Surgical Site Infection Following Neuromuscular Posterior Spinal Fusion Fell 72% After Adopting the 2013 Best Practice Guidelines

Stephen R. Stephan, MD; Kenneth D. Illingworth, MD; Kavish Gupta, MD; Lindsay M. Andras, MD; David L. Skaggs, MD, MMM


Spine. 2021;46(17):1147-1153. 

In This Article


Study Design

IRB approval was obtained for this study. We conducted a single-site, retrospective review of primary PSF procedures on patients with NMS from January 2008 to December 2012 (Group 1) and January 2014 to December 2018 (Group 2). The BPG was published in July 2013 and we chose to exclude all of 2013 as a transition time and compare the 4 years prior to and after the implementation of the strategies.

Strategies that were adopted are listed in Table 1. A more detailed explanation of these strategies may be found in the original article.[21]

The records for all patients who underwent primary PSF from 2008 to 2012 and 2014 to 2018 were reviewed. Patients were included if they had a diagnosis of NMS, undergone primary and definitive PSF, and undergone at least 1-year of postoperative follow-up. Patients who underwent an anterior approach alone, or in conjunction with a posterior approach, and who underwent revision arthrodesis were excluded. Patients were also excluded if they were undergoing a growing construct procedure. NMS was defined as cerebral palsy (CP), muscular dystrophy, spina bifida, syndromic conditions, spinal muscular atrophy, and other neuromuscular diagnoses. Patient demographics collected are listed in Table 2 and Table 3.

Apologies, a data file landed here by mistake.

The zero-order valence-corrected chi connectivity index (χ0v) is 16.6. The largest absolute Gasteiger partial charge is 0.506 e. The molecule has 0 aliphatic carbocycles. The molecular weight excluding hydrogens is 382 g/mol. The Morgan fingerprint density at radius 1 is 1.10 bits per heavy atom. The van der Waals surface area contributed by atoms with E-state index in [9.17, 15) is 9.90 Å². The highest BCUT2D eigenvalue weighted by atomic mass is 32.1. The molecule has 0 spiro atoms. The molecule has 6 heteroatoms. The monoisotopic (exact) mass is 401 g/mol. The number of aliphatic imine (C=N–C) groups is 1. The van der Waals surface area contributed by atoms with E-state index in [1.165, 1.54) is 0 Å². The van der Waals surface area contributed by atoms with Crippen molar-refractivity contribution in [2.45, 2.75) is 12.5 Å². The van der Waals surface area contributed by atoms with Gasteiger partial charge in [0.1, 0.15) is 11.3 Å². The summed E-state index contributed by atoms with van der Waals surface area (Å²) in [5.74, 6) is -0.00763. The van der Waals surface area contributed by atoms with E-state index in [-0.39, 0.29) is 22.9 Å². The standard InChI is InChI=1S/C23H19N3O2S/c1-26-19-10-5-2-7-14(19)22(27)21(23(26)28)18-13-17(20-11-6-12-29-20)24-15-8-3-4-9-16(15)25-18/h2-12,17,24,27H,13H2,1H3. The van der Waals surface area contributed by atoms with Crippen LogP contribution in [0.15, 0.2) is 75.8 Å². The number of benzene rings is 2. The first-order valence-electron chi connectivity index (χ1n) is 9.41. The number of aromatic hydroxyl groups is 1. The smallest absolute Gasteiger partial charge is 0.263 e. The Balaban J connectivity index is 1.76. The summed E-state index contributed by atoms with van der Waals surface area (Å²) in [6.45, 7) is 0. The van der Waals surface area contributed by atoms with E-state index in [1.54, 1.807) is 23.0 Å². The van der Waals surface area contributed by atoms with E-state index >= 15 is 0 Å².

Deep surgical site infections were diagnosed by the criteria provided by the United States Center for Disease Control.[22] They were defined as an infection involving deep soft tissues along with one of the following: purulent drainage from deep tissues, a dehiscence or opening with positive identification of microorganisms or abscess. All were treated with surgical debridement with possible removal of instrumentation and reoperation for continued infection.

All surgeons were fellowship trained. Junior attendings were defined as those who had less than 5 years in practice following fellowship at the beginning of data collection for each group.

Statistical Methods

Data were compared between groups based on year of procedure (Pre ≤ 2012, Post ≥ 2014). Continuous data are shown as mean ± sd and compared with Student t test and categorical shown as n (%) and compared with the chi-square test. Statistical significance was defined as P < 0.05. All analysis was done with SAS 9.4 (Cary, NC).